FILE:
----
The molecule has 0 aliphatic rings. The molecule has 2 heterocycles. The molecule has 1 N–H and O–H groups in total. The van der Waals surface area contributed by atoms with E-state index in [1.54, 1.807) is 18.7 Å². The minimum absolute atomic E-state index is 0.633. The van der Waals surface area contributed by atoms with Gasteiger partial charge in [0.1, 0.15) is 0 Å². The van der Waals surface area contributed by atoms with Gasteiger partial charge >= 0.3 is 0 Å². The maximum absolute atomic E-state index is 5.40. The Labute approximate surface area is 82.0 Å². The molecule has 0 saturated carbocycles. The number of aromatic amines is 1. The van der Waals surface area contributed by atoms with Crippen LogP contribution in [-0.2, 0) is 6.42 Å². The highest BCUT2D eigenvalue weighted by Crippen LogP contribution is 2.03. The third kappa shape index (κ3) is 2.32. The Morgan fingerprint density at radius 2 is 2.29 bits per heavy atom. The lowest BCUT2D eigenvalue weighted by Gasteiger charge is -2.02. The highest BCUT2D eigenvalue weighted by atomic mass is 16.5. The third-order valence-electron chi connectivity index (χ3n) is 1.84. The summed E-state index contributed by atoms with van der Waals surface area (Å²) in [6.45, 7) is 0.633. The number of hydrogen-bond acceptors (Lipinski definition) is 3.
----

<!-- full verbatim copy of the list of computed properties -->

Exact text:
The molecule has 0 aliphatic rings. The molecule has 2 heterocycles. The molecule has 1 N–H and O–H groups in total. The van der Waals surface area contributed by atoms with E-state index in [1.54, 1.807) is 18.7 Å². The minimum absolute atomic E-state index is 0.633. The van der Waals surface area contributed by atoms with Gasteiger partial charge in [0.1, 0.15) is 0 Å². The van der Waals surface area contributed by atoms with Gasteiger partial charge >= 0.3 is 0 Å². The maximum absolute atomic E-state index is 5.40. The Labute approximate surface area is 82.0 Å². The molecule has 0 saturated carbocycles. The number of aromatic amines is 1. The van der Waals surface area contributed by atoms with Crippen LogP contribution in [-0.2, 0) is 6.42 Å². The highest BCUT2D eigenvalue weighted by Crippen LogP contribution is 2.03. The third kappa shape index (κ3) is 2.32. The Morgan fingerprint density at radius 2 is 2.29 bits per heavy atom. The lowest BCUT2D eigenvalue weighted by Gasteiger charge is -2.02. The highest BCUT2D eigenvalue weighted by atomic mass is 16.5. The third-order valence-electron chi connectivity index (χ3n) is 1.84. The summed E-state index contributed by atoms with van der Waals surface area (Å²) in [6.45, 7) is 0.633. The number of hydrogen-bond acceptors (Lipinski definition) is 3.